Nobody ever got better by practising in the studio alone. This is a fact. Advancing in ballet depends a lot on conditioning. Strengthening your feet, improving your flexibility, core exercises and stamina are hard to develop in class alone. It is this conditioning that keeps you in peak physical condition and helps you to get the most out of your class. Enhancing your stamina helps you to push yourself in class, better core strength enables better extensions, and Pilates and yoga can improve general balance and coordination. In particular, if there is one move you just don’t get, you have to repeat it, again and again and again - in your own time! To improve, we need to rely on our muscle memory, there is simply not enough time in class to develop it. The majority of classes work your memory and your ability to learn and perform steps relatively quickly. A different set of skills is required to deeply understand the movement, even mentally visualising and recalling steps helps.
Choose a focal point!
There is so much going on in ballet – your feet, legs, core, arm alignment, head alignment and so on and so on! It can be so overwhelming, particularly when we try to master everything at once. To really improve, we need to be strategic. This can happen organically at the beginning of taking up ballet, e.g. you focus on your feet alone, because you don’t have the capacity to do anything else. However, once we get more coordinated and can follow classes better, we stop specialising, we try to do everything. I have a long list of things I am working on – all the time. And I know I can’t do it all at once. I often don’t hold my arms correctly and don’t engage my back, I also often sickle my feet. It is hard to improve everything at once. At the barre, I consciously focus on my feet, ensuring I use the floor and move through demi-pointe. Then in the centre, I shift my conscious awareness to my arms, and ensure they are fully extended.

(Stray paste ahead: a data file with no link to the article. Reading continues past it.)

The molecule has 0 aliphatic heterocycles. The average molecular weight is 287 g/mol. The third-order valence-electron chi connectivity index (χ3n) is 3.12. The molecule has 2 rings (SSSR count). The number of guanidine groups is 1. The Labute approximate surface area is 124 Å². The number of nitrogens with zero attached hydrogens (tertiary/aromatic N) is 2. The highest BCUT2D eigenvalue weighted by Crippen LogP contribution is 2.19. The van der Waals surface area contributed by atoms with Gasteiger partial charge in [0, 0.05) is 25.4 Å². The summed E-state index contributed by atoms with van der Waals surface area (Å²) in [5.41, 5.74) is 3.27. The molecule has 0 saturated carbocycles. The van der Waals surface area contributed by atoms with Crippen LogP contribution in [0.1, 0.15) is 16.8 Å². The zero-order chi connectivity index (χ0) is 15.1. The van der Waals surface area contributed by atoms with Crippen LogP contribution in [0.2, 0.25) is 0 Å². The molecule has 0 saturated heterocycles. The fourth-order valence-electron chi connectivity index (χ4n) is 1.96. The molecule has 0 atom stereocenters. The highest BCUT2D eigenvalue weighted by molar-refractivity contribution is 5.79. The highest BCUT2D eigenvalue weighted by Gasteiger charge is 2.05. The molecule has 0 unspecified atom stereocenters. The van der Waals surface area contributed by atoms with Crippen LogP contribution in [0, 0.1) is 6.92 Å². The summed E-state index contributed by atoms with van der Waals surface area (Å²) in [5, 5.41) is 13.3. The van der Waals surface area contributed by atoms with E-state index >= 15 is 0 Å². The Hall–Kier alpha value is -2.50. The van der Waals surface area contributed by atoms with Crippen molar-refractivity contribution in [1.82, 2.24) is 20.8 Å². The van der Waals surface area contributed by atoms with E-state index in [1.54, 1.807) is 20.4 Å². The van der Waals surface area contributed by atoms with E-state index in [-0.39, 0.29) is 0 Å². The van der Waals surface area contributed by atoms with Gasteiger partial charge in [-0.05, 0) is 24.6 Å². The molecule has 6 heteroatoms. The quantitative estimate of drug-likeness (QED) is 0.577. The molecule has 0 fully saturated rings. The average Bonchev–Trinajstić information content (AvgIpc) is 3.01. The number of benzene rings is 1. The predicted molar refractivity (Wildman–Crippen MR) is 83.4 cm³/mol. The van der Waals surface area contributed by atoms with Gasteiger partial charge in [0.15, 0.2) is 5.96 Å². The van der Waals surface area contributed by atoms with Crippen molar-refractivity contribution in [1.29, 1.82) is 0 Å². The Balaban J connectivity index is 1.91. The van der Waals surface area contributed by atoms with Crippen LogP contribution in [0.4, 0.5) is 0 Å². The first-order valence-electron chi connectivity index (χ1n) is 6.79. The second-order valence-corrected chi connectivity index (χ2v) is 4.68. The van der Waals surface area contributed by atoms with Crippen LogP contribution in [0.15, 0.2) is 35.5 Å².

It might sound like a lot of effort, but the conscious decision to focus on one thing can also make dance more enjoyable, it feels more manageable and we are better able to recognise when we have improved. Choose one thing to focus on at a time, and shift this focus throughout the class.
Learn the terminology
Becoming more familiar with the terminology can enhance your ability to pick up moves in class and put more complex sequences together. When the names of moves becomes more familiar, our mind is better able to comprehend a sequence of exercises. We can then shift our attention from memorising to executing, and this helps us to improve faster.
Lastly and most importantly, give up your sense of embarrassment
The biggest thing that deters us from improving is a fear of embarrassment, of getting things wrong and looking awkward. To improve, you need to challenge yourself. Once we get more comfortable, we can stop seeking this challenge out. We can get complacent and do what we know we can, afraid of looking silly if we try something new. Consciously push yourself in class. Try more turns, dance more expressively, stand at the front of class. For more ideas on how to do this – check out our blog post London Ballet’s Class Challenge’ - containing 10 ideas on how to push yourself further in class! Let us know how you get on.
Do you have any other tips on how to improve faster? Share them in the comments below!